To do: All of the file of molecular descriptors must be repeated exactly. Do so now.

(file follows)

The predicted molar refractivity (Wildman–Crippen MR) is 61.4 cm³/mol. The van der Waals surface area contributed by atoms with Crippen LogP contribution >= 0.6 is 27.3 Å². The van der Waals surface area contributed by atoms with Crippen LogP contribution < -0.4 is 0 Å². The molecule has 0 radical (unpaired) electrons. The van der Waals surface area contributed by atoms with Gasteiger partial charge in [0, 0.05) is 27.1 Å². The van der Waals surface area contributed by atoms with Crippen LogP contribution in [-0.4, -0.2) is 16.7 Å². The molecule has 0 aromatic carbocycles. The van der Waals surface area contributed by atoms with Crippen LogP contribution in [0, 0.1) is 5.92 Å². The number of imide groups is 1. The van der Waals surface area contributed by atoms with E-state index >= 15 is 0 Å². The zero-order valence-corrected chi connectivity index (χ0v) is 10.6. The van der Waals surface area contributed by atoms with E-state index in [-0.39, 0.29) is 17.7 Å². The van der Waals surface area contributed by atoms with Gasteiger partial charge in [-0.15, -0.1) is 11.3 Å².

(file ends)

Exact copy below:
The predicted molar refractivity (Wildman–Crippen MR) is 61.4 cm³/mol. The van der Waals surface area contributed by atoms with Crippen LogP contribution >= 0.6 is 27.3 Å². The van der Waals surface area contributed by atoms with Crippen LogP contribution < -0.4 is 0 Å². The molecule has 0 radical (unpaired) electrons. The van der Waals surface area contributed by atoms with Gasteiger partial charge in [0, 0.05) is 27.1 Å². The van der Waals surface area contributed by atoms with Crippen LogP contribution in [-0.4, -0.2) is 16.7 Å². The molecule has 0 aromatic carbocycles. The van der Waals surface area contributed by atoms with Crippen LogP contribution in [0, 0.1) is 5.92 Å². The number of imide groups is 1. The van der Waals surface area contributed by atoms with E-state index >= 15 is 0 Å². The zero-order valence-corrected chi connectivity index (χ0v) is 10.6. The van der Waals surface area contributed by atoms with E-state index in [-0.39, 0.29) is 17.7 Å². The van der Waals surface area contributed by atoms with Gasteiger partial charge in [-0.15, -0.1) is 11.3 Å².